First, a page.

That was difficult for me, even 18 years later — reading my early writing exercises — but these early pages represented a quantum leap for me. I was letting my fingers do the talking, and, within a week or two, the Editor and the Judge had left the room in disgust! And I never looked back. I stopped paying attention to grammar — heck, I hardly pay attention to it after the fact. What's important to me as a writer today is that my words flow and communicate as they flow. I feel like I'm still free-writing as my ten short friends trip lightly across the keys — Hallelujah! I'm free! Just keep writing and the thoughts will arrange themselves on the page with the dextrous help of my flying fingers. The flying finger effect! Great phrase for beginning writers who suffer writer's block. When you face a blank page every day and begin writing immediately for two pages and find the content of what you're going to say as you say it, then you will inevitably become a writer. My father, Buster, asked me one day if it was hard being a writer. I told him, "No, Dad, writing is easy — it's having things worth saying that is the hard part." If you have things to say, the only advice you need is this: "Keep writing" — your thoughts will get down on paper and the Editor, the Judge, and all the other parts of you that you've had to lock out of the room while your fingers were whisking merrily away can be allowed back into the room when you find roaming around in your pages some wild animal that you are ready to tame a bit before unleashing it out into the world.

One day I was getting ready to do my free-writing and I realized that the night before I had just finished reading a book. AHA! I thought. Content! And I wrote about the book I had just finished reading. Thereafter, the day after I finished reading a book, I would write a review of it. About two dozen of these impromptu free-writing reviews occurred before I made it official and did the review shortly after reading the book as I do now — apart from my regular journal writing, which is what my free-writing exercises have evolved into. Another way my free-writing background shows up is in my "movie blurbs" — those short movie summations which vary from several paragraphs down to a single word. These are written off-the-cuff, no preparation other than viewing the movie. Once, after a set of these blurbs were published in a South American e-zine, a woman wrote to complain about the lack of grammar. That gave me a big hoot — I really found it hilarious — the idea of having to rein in the wild animals who have escaped from my free-writing exercises to placate the Evil Empress of Grammar.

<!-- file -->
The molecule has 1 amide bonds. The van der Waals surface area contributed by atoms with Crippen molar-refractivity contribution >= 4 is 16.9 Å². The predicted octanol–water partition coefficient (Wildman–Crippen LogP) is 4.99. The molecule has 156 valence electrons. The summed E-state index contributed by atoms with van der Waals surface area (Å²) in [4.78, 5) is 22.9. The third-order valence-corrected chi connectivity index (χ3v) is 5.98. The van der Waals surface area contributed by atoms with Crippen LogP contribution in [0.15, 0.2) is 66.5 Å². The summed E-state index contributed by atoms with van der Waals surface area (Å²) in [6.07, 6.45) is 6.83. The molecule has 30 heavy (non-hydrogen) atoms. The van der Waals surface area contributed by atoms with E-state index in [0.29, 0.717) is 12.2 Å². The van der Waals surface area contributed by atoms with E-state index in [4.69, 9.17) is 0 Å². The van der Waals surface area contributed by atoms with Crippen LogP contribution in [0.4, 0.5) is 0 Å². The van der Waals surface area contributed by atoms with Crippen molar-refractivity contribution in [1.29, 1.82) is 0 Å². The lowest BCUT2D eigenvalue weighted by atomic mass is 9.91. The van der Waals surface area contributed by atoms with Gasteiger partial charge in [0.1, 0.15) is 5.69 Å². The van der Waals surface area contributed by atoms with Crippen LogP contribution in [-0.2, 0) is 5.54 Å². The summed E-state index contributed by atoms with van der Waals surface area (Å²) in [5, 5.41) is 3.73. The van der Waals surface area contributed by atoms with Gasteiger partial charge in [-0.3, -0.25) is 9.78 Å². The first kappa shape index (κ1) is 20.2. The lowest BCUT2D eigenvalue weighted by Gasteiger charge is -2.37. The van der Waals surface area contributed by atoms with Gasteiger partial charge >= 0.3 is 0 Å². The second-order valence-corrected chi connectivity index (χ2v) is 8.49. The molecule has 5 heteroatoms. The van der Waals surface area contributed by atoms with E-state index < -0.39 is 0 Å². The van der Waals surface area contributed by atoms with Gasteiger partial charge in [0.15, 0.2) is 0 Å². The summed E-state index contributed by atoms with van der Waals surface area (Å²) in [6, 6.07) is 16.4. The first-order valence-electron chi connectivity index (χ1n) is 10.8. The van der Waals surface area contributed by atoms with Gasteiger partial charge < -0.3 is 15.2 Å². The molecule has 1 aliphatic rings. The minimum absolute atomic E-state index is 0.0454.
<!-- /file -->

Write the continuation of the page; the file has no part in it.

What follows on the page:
One last step for my progression as a writer was to invite another person, a real person, into the room to read my material. I call her my copy editor, and her name is Del. She sees things that I don't and I recall the advice that Peter Elbow gave about getting another's reactions (gender changed):

[page 134] If someone has a hang-up about X and sees it in 50 per cent of what she reads (which is actually typical when you start learning someone's real reactions), then you better take her seriously when she sees X in what you wrote. She's an expert on X and can detect it in very small quantities. Very small quantities are important because they affect other readers who can't see X.

One gem that those of you who skip Prefaces, Introductions, Appendices, etc, will likely miss is his Appendix Essay on page 147 about the Doubting and Believing Game. This essential tool for understanding the world was innovated by Peter Elbow. After reading about it in this book in 1986, I next encountered it about 14 years later while in graduate school. My professor in my College Teaching course, Dr. Michael Paulsen, used it and recommended it to us. It is a tool of teaching that he used effectively in class with us. My comments about the Doubting and Believing Game can be found in my review of Peter Elbow's fine book, "Embracing Contraries — Explorations in Learning and Teaching".

One motto I've had for over 25 years is "Thus a Teacher, So Also a Learner". You can interpret it many ways, but one important way is that one must become a learner in any situation if one is to operate effectively as an teacher. If school systems were to give every so-called Teacher the new title of Learner, one can only imagine the waves of improvement that would flow through our school systems and most importantly through our youngsters who have so much to teach us.

---------------------------- Footnotes -----------------------------------------

Footnote 1. should be aspiring — you must begin as an aspiring writer before you can ever become an inspiring writer.

Return to text directly before Footnote 1.


Any questions about this review, Contact: Bobby Matherne